You have in common that too many people consider
you outcasts. However you can make a very profitable relationship
with a Raider. But don’t ever show weakness to a Raider.
He has worlds that can be robotized while they are still being
ravaged, won’t hurt them a bit for either of you and they’re
not producing anything anyway. You have worlds without much value
that you’re going to just blow up later anyway. Sounds like
a deal made in hell, don’t it. Just imagine how other players
would respond to a Raider-Terminator alliance at worlds where
both your fleets show up…
Every Philosopher needs a Terminator to clean
up after them. It’s all well and good to go around converting
populations to minions because they work hard and even can produce
the odd extra Imperial Credit for the world owner, however, they
can be annoying when they actually take over a world for their
leader. You can attack minions, get martyr points for the Philosopher,
make the world owner happy, and change how people feel about you
by performing a useful function.
You must convince the Baron that you are harmless,
and you really can be. He has so many resources and you need them.
Killing minions for him is an easy task that you are especially
well suited for. In fact, your robotic worlds will work for him
just as well as for you when you give them to him. Should he just
let you robotize them for him, he will have wonderfully productive
worlds that do not require protection from a siege by an enemy
fleet. And he’s bound to have some crummy worlds that he
can let you blow up. He sees a lot of worlds and may have an Imperial
World in one of his neighborhoods.
This is your hardest challenge. Outside of some
worlds that you could let this mercenary conquer you don’t
have much to offer. On the other hand, you offer very little danger
to the Warlord, so maybe he’d rather work with you rather
than any of the others because you have no motivation to cross
him. That in itself can be enough to make neighbors more than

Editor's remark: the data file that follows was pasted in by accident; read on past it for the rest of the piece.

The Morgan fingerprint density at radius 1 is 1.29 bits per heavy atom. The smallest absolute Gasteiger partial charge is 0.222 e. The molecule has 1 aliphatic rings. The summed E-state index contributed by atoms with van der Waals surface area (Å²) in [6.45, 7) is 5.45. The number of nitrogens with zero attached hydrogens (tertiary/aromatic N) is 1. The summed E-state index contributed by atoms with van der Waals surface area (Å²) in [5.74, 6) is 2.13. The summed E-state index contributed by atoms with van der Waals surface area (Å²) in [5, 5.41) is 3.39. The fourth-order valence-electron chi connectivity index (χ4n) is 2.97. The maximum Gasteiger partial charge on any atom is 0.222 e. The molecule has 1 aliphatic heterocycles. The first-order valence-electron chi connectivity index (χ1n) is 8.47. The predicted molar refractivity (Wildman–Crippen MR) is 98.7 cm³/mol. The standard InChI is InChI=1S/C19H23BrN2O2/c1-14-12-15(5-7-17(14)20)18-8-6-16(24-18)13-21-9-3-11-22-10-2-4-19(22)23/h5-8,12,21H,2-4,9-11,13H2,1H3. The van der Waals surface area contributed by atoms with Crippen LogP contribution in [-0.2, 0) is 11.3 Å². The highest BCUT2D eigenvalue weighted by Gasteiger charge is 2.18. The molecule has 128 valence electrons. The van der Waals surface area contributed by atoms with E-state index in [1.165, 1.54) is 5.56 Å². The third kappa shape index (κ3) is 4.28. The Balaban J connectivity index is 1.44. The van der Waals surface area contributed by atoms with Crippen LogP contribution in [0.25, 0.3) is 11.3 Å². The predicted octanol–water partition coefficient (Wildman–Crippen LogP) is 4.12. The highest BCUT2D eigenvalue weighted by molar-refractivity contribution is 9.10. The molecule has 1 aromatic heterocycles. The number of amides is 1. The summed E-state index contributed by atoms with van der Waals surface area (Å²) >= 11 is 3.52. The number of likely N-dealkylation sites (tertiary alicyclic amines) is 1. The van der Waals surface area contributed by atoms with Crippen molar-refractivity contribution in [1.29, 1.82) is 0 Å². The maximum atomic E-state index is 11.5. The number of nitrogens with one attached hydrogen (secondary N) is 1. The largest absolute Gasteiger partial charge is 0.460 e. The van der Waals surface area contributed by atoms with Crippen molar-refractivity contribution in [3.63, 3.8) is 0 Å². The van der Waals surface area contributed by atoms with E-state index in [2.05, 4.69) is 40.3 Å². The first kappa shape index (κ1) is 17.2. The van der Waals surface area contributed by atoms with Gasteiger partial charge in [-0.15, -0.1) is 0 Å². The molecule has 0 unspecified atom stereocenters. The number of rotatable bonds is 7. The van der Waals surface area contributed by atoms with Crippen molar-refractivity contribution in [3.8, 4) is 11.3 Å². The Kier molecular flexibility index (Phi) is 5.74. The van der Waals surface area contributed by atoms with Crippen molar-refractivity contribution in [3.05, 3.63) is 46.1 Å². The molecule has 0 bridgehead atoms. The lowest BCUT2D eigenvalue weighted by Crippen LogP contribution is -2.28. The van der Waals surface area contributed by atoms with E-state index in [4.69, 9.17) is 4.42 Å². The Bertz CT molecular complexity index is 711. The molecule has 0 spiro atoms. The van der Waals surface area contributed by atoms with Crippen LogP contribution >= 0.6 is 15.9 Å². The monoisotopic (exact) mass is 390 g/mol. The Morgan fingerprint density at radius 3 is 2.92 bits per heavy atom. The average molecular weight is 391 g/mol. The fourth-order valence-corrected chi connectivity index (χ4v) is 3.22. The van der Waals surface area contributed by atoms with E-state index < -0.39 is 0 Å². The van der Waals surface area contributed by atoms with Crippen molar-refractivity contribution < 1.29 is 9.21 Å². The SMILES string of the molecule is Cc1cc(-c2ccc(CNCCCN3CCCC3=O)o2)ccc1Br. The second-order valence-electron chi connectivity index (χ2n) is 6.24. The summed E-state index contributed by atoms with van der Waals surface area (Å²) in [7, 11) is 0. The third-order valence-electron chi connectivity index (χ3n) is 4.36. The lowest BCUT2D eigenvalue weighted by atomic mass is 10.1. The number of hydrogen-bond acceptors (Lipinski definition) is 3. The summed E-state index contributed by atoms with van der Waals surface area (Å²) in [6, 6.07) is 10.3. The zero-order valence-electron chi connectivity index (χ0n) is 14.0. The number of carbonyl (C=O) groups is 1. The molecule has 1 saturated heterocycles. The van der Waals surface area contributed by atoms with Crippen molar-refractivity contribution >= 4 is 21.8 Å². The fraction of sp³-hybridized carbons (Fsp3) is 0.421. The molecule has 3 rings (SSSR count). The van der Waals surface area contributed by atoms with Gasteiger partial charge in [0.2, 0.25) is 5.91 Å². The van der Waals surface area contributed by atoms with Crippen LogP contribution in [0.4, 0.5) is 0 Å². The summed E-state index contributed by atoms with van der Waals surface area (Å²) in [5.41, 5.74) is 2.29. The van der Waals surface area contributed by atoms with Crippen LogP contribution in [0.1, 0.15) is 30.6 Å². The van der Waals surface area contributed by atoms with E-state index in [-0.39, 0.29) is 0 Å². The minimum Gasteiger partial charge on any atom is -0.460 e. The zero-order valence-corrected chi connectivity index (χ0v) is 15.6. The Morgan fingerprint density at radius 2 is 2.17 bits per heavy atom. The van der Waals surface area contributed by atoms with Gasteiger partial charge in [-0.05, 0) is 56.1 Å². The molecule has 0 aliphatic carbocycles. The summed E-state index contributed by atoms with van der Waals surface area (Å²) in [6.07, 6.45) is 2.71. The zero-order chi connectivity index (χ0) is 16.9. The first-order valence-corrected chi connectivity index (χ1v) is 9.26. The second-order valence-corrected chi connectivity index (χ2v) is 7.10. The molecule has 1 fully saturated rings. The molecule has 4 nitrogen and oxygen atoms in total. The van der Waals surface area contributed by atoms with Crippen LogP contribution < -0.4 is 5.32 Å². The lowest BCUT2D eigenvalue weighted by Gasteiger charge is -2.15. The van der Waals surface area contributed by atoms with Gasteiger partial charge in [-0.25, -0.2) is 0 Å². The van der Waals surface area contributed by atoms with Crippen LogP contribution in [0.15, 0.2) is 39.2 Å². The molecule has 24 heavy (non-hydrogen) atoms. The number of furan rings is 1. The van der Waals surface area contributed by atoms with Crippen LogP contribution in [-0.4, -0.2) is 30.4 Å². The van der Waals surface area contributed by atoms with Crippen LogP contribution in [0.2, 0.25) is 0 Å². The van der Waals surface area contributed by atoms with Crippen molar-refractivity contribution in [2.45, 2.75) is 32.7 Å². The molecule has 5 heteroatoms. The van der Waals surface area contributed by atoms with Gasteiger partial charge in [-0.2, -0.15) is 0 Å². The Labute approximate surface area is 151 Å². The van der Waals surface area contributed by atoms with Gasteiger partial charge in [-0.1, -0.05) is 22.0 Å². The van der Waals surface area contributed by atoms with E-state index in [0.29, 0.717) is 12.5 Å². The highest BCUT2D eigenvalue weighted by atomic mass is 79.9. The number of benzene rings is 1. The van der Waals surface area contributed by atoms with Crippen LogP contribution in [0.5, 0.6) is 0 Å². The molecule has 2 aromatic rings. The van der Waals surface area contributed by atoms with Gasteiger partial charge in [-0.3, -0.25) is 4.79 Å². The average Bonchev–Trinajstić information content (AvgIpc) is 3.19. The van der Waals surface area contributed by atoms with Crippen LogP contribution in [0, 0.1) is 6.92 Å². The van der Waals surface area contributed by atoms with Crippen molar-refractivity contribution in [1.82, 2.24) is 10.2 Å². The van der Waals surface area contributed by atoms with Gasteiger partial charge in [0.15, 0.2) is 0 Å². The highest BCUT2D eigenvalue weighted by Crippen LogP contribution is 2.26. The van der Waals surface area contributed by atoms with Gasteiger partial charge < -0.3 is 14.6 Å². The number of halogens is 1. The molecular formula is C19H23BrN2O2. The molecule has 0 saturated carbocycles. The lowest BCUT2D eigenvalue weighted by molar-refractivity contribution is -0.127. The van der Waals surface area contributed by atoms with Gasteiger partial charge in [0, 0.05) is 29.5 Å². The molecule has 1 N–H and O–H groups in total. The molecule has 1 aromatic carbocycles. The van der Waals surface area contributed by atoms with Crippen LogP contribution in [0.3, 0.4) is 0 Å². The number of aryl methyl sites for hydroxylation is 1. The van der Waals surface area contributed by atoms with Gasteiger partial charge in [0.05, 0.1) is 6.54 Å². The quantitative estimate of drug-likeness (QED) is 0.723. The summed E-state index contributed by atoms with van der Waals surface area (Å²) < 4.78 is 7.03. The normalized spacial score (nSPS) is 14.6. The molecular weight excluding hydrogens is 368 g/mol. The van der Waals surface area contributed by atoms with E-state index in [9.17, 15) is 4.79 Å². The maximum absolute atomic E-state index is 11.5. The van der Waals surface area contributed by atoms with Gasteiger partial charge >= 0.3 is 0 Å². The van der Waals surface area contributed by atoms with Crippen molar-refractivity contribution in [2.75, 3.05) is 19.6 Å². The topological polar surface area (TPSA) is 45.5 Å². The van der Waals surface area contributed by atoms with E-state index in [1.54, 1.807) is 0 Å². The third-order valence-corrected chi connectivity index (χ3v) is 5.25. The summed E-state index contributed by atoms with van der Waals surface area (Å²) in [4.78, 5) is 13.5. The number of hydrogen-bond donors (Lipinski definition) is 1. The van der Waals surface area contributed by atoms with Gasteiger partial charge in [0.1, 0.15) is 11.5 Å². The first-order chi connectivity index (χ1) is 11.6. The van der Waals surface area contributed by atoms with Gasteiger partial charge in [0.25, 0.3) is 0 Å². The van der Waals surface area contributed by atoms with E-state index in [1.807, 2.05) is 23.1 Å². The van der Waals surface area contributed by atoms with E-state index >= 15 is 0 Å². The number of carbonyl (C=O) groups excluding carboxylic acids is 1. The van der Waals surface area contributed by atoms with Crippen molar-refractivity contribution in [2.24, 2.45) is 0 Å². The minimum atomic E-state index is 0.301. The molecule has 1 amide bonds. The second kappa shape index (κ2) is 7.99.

just acquaintances. But don’t show him weakness because
he’ll roll right through your empire like corn through a
TERMINATOR HINTS FROM THE GALACTIC EFFECTUATOR: The Terminator is one of the more interesting Character Types.
He actually works well with all of the other Characters, especially
the Philosopher, Warlord, and Trader. The Terminator is more interested
in low or zero Population Worlds that can be easily robotized
than highly Populated ones. Characters that do not need Population
greatly can work well with the Terminator. He may prefer that
a Raider Raid his Worlds which have high population until he has
time to Build enough Robots to Attack the population. The Terminator
should be happy to trade high production Worlds to a Baron in
return for low population Worlds which he can Robot Attack, own,
and later, destroy with a Gravitronic Disrupter. The Terminator
is always faced with the tough choice of using the available Imperial
Credits for Ships or for Robots or Gravitronic Disrupter Charges.
He always has enough Production and Credits, his Robots work hard,
but spending his resources is also the only way he can make points.
Useless wars are especially uncomfortable for they waste valuable
resources getting no points.
The Terminator must not be discouraged by
the early low point totals. The end of the game is where the Terminator
shines. Expansion and efficient production are very important
early goals. Try to avoid conflict, intimidate as much as you
want but when it comes down to it, find someone else to fight
your battles. Be strong as you can at the beginning and get stronger.
Produce fleets and get those factories and robots to work. Find
that Imperial World and keep a few credits on all of your traveling
fleets so you will be ready to buy your main instrument, the deadly
Gravitronic Disruptor. Try to make friends with everybody, try
to communicate with everybody so that you might hear a rumor of
where one of those elusive worlds might be. Deal for trash worlds
near the end of the game. If you play it right, instead of being
offended, many people will want to just come and watch you blow
up a world for the event it represents. On the other hand, at
the end of the game is where you also can get revenge if it is
needed. Bide your time, mechanical mind….
Fully robotized Worlds, Given to another Player
will continue to produce Imperial Credits and the Terminator Robots
left behind will work quite happily for the new owner. The Terminator
continues to get points for these Robots unless they are destroyed.